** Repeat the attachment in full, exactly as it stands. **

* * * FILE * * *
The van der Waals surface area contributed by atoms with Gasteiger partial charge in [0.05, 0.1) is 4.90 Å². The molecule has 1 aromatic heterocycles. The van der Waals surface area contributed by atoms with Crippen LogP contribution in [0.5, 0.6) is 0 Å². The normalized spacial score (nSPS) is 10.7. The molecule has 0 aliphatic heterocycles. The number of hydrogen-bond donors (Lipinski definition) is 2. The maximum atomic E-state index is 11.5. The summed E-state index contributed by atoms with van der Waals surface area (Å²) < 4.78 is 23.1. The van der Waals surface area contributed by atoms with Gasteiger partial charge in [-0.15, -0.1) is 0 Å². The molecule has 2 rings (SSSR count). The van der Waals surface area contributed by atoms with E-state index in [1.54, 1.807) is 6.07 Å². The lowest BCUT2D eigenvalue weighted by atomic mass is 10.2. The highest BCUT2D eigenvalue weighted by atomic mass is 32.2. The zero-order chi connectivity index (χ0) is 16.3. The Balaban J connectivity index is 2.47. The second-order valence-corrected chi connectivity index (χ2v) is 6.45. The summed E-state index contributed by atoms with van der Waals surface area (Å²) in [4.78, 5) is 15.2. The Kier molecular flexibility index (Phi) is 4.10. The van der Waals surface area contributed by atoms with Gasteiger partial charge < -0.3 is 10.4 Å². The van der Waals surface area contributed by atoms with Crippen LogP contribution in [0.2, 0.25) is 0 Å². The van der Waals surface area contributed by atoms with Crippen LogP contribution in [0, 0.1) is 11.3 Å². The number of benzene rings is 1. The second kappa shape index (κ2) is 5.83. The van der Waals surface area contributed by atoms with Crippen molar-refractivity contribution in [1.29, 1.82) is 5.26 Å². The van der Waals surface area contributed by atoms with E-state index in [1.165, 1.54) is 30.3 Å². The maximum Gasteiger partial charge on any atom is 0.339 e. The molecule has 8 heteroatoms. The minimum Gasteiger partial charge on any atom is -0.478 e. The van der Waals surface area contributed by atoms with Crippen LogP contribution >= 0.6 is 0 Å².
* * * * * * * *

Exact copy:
The van der Waals surface area contributed by atoms with Gasteiger partial charge in [0.05, 0.1) is 4.90 Å². The molecule has 1 aromatic heterocycles. The van der Waals surface area contributed by atoms with Crippen LogP contribution in [0.5, 0.6) is 0 Å². The normalized spacial score (nSPS) is 10.7. The molecule has 0 aliphatic heterocycles. The number of hydrogen-bond donors (Lipinski definition) is 2. The maximum atomic E-state index is 11.5. The summed E-state index contributed by atoms with van der Waals surface area (Å²) < 4.78 is 23.1. The van der Waals surface area contributed by atoms with Gasteiger partial charge in [-0.15, -0.1) is 0 Å². The molecule has 2 rings (SSSR count). The van der Waals surface area contributed by atoms with E-state index in [1.54, 1.807) is 6.07 Å². The lowest BCUT2D eigenvalue weighted by atomic mass is 10.2. The highest BCUT2D eigenvalue weighted by atomic mass is 32.2. The zero-order chi connectivity index (χ0) is 16.3. The Balaban J connectivity index is 2.47. The second-order valence-corrected chi connectivity index (χ2v) is 6.45. The summed E-state index contributed by atoms with van der Waals surface area (Å²) in [4.78, 5) is 15.2. The Kier molecular flexibility index (Phi) is 4.10. The van der Waals surface area contributed by atoms with Gasteiger partial charge < -0.3 is 10.4 Å². The van der Waals surface area contributed by atoms with Crippen LogP contribution in [0.2, 0.25) is 0 Å². The van der Waals surface area contributed by atoms with Crippen LogP contribution in [0, 0.1) is 11.3 Å². The number of benzene rings is 1. The second kappa shape index (κ2) is 5.83. The van der Waals surface area contributed by atoms with Crippen molar-refractivity contribution in [1.29, 1.82) is 5.26 Å². The van der Waals surface area contributed by atoms with E-state index in [1.165, 1.54) is 30.3 Å². The maximum Gasteiger partial charge on any atom is 0.339 e. The molecule has 8 heteroatoms. The minimum Gasteiger partial charge on any atom is -0.478 e. The van der Waals surface area contributed by atoms with Crippen LogP contribution >= 0.6 is 0 Å².